$ ./go serve config.json
    Alternatively, you can specify the path to the configuration file via the CUSTOM_LINKS_CONFIG_PATH environment variable:
    $ CUSTOM_LINKS_CONFIG_PATH=config.json ./go serve

Credentials

Right now, only Google OAuth 2.0 is supported, though the Passport-based authentication scheme permits the addition of other authentication providers and strategies.

  1. On the credentials page of the Google Developer's console, click the Create credentials button and select OAuth client ID.
  2. Select Web application.
  3. Fill in the following values:
    • Name: "Custom Links server" or whatever you wish
    • Authorized JavaScript origins: The root URL of your Custom Links server. If you're only testing locally, use http://localhost:3000
    • Authorized redirect URIs: The root URL of your Custom Links server followed by /auth/callback. If testing locally, this should be http://localhost:3000/auth/callback. You will use this value to set the GOOGLE_CALLBACK_URL configuration variable.
  4. Click Create.
  5. Make note of the client ID and client secret values, and use them to set the CUSTOM_LINKS_GOOGLE_CLIENT_ID and CUSTOM_LINKS_GOOGLE_CLIENT_SECRET configuration variables.

Configuration

You will need to provide a configuration file in JSON format that defines the following required fields:

  • PORT: The port number on which the server will listen
  • AUTH_PROVIDERS: The name of the authentication provider to use, which corresponds to one of the file names in lib/auth without the .js suffix
    • This is a list, since the system may support multiple providers one day; but for now, it should contain only one entry.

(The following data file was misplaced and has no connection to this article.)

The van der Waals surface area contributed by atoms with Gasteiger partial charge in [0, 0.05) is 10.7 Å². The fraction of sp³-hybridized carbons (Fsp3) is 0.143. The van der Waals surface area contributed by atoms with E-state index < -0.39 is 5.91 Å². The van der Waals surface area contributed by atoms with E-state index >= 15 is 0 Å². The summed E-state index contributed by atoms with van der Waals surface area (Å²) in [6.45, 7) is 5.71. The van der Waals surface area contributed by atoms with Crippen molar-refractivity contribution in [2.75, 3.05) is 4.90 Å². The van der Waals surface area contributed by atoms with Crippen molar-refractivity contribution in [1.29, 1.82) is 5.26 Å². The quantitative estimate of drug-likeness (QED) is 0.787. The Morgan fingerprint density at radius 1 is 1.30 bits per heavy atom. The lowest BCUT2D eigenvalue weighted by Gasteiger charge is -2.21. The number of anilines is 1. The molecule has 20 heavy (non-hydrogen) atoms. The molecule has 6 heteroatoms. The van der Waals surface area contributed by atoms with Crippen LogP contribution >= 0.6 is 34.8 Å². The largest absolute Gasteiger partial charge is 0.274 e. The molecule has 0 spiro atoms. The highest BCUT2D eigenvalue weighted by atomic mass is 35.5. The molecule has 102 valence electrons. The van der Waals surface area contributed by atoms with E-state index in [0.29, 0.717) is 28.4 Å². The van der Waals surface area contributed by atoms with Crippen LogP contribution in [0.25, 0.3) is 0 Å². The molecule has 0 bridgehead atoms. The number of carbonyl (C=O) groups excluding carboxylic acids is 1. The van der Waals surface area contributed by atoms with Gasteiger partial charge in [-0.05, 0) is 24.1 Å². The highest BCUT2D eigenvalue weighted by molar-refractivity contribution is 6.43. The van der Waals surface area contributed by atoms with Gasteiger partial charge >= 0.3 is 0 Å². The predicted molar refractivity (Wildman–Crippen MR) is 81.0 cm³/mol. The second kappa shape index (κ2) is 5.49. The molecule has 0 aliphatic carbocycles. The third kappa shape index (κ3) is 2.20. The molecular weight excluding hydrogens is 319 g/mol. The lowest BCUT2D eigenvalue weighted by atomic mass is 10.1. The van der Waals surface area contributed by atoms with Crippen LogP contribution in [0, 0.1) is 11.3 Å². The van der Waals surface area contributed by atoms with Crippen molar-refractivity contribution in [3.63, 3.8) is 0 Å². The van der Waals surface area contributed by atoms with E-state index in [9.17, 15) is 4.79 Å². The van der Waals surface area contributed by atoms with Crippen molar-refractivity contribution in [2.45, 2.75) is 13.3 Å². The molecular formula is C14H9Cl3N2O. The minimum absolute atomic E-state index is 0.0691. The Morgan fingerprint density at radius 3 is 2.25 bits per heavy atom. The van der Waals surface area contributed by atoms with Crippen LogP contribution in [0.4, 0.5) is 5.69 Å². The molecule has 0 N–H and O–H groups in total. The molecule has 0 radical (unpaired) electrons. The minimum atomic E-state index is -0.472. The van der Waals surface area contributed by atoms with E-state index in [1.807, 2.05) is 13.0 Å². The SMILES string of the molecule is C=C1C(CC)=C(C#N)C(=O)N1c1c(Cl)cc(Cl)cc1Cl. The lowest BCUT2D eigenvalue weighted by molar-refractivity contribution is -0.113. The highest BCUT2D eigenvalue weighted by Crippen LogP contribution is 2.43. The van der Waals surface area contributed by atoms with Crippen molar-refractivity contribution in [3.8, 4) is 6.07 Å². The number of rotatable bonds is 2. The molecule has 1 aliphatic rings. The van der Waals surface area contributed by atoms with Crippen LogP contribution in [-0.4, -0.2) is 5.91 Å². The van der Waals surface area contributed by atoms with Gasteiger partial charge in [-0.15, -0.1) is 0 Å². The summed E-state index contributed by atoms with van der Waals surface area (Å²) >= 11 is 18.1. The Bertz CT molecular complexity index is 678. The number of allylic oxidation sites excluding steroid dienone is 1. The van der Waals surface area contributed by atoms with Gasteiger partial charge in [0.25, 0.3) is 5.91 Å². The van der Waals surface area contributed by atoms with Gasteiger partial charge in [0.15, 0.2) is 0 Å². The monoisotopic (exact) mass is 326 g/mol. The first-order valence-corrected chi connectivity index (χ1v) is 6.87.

• SESSION_SECRET: A secret key used to encrypt user sessions; see the Environment variables section below. A handy way of generating this value, if you have Ruby installed on your system:
    $ ruby -rsecurerandom -e 'puts SecureRandom.hex(20)'

You must also provide at least one of the following fields:

  • users: A list of specific user account names (usually email addresses) that are authorized to access the server. (Case insensitive)
  • domains: A list of user domains (i.e. email address domains) that are authorized to access the server. (Case insensitive)

You may define both of these fields if you wish.

The following fields are optional:

  • REDIS_PORT: The port your redis-server, if not the default (6379)
  • SESSION_MAX_AGE: Maximum age of a user session, in seconds

The following fields are required by the Google OAuth provider (see the Credentials section above):

  • GOOGLE_CALLBACK_URL
  • GOOGLE_CLIENT_ID
  • GOOGLE_CLIENT_SECRET

A complete example looks like the following:

{
  "PORT": 3000,
  "AUTH_PROVIDERS": [ "google" ],
  "REDIS_PORT": 6379,
  "SESSION_SECRET": "<session secret>",
  "SESSION_MAX_AGE": 3600,
  "GOOGLE_CLIENT_ID": "<client ID>",
  "GOOGLE_CLIENT_SECRET": "<client secret>",
  "GOOGLE_CALLBACK_URL": "http://localhost:3000/auth/callback",
  "users": [
    "mbland@acm.org"
  ],
  "domains": [
    "foo.example.com",
    "bar.example.com"
  ]
}

For local testing, you can define a test-config.json in the root directory of the Custom Links instance; ./go serve will find this file automatically.

For a production instance, you need to provide the path to the configuration via one of the following methods, where config.json represents the path to your configuration file:

$ ./go serve config.json
$ CUSTOM_LINKS_CONFIG_PATH=config.json ./go serve